Climate change impacts flood risk in various ways, but the most important ones for the industry are the changing intensity and frequency of extreme weather events. How these changes affect losses and portfolio risk profiles are the two main questions: 1) understanding these changes and quantifying them, 2) finding sensible and credible adjustments to existing tools are industry priorities.

    Read the views from our panel of experts
  5. 05

    Emerging risks - are you prepared?

    2020 has shone the brightest of lights on the need to revisit basic assumptions about the way we categorise risks, and how people and organisations think and respond in order to improve the quality and accuracy of decision making. Emerging risks are an essential part of this – and a good risk manager will know that the process of considering them goes beyond the annual process cycle.

    Read more
  6. 06

    Geopolitics of an electrified world: transformative threats to the resilience of the renewable industry

    For the renewable energy sector, exploring geopolitical risks is important not only because the industry experiences the global ripples of geopolitics, but also because the sector is making waves of its own. The desire to increase future resilience and integrate sustainability is becoming a global trend for COVID-19 loans made by governments, and the interruption of planned investments and budget cycles for other sectors of the energy mix could open the door for acceleration.

    Read more
  7. 07

    Bridging the splinternet

    The Splinternet is here. The former Google CEO predicted that the internet would soon be split in two, with one part being led by a unified China and the other by a collection of disparate and often competing companies led from the United States. How an organization works with it can have deep implications for the risks it faces.

    Read more

Events

The Willis Research Network: 15 years of Science for Resilience

The Willis Research Network (WRN) team is hosting a 3-day conference to celebrate the team's 15-year anniversary. Since inception, we have grown to a network of more than 60 partnerships with top universities, research centres and think tanks all around the globe, collaborating to develop practical, applied research that can deliver innovative insights and a deeper understanding of the challenges we face. Over three days we will be looking at how WRN research has helped to develop a better understanding and knowledge across the risk landscape, covering a range of topics from natural catastrophes to geopolitical risks, the future of technology and emergent risks likely to shape the research agenda in the future.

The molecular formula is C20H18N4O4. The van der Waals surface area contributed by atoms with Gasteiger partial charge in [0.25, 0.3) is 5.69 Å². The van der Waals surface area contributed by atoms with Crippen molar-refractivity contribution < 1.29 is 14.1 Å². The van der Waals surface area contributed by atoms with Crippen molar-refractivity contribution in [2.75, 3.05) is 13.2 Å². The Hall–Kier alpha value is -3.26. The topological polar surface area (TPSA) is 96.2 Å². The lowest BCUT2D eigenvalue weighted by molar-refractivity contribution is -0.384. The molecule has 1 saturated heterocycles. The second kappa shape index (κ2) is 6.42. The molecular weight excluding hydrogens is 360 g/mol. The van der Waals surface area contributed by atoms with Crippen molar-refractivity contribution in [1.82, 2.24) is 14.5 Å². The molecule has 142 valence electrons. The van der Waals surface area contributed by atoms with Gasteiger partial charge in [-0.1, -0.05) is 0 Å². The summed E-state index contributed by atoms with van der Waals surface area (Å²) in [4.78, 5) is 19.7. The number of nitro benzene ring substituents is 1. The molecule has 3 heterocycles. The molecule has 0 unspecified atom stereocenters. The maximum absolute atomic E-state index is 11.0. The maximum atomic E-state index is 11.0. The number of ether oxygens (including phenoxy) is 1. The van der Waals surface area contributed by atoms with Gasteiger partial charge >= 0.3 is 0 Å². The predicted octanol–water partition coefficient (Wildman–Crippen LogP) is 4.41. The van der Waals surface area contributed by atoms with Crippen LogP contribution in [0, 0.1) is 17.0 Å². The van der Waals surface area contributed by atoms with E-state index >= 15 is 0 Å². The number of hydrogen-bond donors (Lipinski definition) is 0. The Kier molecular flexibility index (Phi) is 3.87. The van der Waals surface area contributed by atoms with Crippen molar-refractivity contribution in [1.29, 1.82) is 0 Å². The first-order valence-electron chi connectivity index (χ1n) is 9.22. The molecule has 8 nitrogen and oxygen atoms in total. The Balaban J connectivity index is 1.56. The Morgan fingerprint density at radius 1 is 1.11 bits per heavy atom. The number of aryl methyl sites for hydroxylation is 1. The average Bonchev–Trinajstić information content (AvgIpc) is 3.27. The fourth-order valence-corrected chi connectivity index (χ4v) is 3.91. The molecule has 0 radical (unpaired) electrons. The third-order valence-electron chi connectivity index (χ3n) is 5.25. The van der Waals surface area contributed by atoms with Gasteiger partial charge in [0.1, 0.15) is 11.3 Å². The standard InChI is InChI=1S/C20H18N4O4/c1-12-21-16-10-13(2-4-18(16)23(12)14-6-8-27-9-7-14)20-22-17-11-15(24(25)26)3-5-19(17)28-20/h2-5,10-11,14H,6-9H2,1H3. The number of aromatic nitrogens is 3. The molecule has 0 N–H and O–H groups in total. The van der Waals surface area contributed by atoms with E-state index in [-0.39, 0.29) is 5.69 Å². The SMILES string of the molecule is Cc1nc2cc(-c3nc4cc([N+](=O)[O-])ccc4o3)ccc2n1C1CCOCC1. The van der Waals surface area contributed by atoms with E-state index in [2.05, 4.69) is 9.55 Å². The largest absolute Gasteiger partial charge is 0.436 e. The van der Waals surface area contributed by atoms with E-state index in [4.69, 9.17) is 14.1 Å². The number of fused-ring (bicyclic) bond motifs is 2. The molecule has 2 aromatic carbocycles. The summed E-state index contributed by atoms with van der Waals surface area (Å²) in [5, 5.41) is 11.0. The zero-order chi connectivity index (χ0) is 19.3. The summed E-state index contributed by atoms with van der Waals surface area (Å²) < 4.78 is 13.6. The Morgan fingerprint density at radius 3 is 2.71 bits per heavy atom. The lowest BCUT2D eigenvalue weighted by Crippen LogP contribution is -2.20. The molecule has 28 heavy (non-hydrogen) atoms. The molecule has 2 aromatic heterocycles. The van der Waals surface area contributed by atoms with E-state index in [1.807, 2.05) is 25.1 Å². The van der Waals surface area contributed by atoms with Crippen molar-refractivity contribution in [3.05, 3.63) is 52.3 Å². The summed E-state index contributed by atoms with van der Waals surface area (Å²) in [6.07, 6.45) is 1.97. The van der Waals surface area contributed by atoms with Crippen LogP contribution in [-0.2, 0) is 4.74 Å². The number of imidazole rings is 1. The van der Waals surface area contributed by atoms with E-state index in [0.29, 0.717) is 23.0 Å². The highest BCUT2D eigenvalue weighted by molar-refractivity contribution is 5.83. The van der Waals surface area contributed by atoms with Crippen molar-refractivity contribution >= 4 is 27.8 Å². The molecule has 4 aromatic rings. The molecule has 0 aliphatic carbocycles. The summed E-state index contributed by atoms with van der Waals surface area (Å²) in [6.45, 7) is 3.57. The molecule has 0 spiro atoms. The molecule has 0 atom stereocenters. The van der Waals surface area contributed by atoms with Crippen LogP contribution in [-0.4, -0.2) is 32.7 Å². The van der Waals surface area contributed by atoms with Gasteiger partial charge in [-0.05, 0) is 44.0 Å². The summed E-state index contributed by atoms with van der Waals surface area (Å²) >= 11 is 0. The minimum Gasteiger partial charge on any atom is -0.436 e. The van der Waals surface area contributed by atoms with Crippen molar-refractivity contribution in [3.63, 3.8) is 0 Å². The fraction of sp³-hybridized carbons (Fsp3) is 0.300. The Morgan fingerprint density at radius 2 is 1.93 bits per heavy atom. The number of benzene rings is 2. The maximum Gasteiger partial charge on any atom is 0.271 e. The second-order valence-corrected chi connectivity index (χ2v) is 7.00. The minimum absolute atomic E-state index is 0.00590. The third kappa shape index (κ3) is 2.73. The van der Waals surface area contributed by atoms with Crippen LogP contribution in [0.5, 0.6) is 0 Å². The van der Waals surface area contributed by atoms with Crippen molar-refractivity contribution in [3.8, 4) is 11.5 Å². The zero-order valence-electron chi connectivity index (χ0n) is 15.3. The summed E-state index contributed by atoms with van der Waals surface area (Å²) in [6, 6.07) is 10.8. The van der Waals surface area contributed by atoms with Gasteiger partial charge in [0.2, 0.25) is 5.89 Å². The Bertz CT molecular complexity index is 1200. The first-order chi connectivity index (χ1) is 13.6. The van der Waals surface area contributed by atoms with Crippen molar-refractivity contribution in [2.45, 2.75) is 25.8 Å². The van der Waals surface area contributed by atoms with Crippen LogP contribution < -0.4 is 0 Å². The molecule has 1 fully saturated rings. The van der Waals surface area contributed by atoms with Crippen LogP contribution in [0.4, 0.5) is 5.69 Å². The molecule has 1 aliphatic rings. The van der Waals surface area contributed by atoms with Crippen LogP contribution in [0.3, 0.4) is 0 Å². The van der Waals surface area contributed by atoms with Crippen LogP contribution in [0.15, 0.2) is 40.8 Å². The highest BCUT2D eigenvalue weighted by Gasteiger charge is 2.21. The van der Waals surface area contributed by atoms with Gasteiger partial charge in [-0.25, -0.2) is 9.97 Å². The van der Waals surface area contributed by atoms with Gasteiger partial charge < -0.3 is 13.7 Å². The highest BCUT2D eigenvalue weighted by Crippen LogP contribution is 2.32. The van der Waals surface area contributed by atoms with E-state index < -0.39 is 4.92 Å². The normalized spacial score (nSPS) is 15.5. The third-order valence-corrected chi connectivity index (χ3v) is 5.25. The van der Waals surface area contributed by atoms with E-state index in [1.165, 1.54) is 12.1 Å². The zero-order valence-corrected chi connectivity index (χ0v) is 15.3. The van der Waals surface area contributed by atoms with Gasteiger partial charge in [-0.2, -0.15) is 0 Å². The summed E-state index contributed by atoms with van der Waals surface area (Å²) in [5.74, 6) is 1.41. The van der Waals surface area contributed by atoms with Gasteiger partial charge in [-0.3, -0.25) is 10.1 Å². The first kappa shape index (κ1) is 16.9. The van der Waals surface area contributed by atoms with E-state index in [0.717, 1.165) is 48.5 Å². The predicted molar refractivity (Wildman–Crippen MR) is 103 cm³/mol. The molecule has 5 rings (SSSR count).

Time and Location: 18 May 2021 - 20 May 2021, 10:00 - 15:00 BST

Tuesday 18 May – Weather, Climate and Flooding

Weather and flood related risks drive significant economic and insured natural catastrophe losses, posing considerable challenges across global insurance portfolios and large complex organisations, especially in the context of a changing climate. Since 2006, WRN partners have advanced understanding of these challenges and supported the development of practical solutions. On Day one we will explore some of the most impactful research on weather, climate and flood, and key themes for the years ahead.

Wednesday 19 May – Earth and Secondary Perils

The 10-year anniversary of Tohoku reminds us that earthquakes have unpredictable and devastating consequences and require in depth understanding of the science and physics behind them. It was also a reminder that so-called secondary perils need more focus alongside traditional risks. On Day two we will discuss key challenges across earthquake, tsunami and volcanic risk and look at how WRN projects on global/local catastrophe modeling are helping to shape industry response.

Thursday 20 May – Emerging Risks, Technology and Geopolitics

The past year has shown the nature of risk is changing dramatically. New insights are needed as risk is recognised as increasingly interconnected and people and technology-driven, with discussions around “digital-first” and societal resilience taking centre stage. Day three will consider this new risk landscape, provide insights on how research can support business strategy and influence policy, and explore what emerging risks are expected over next 15 years.

Register here

Willis Towers Watson Climate Risk and Financial Stewardship Summit - Managing Now for the Future

The summit will examine the evolving stewardship role of financial institutions as the whole economy transitions to a net-zero and climate resilient future. We will explore climate-related business impacts across people, capital and risk, provide insights on the challenges and opportunities in pricing climate risk, and demonstrate the benefits of developing a climate-minded culture across organisations.

Time and Location: 11 May 2021 – 13 May 2021

Register here

Other articles of interest

Contacts

Hélène Galy
Managing Director of Willis Research Network
Head of People Risks Research

Stuart Calam
Programme Director of Willis Research Network
Head of Technology Risks Research

Head of Weather and Climate Risks Research

Head of Emerging Risks Research

Head of Flood Risks Research


Head of Exposure and Vulnerability Research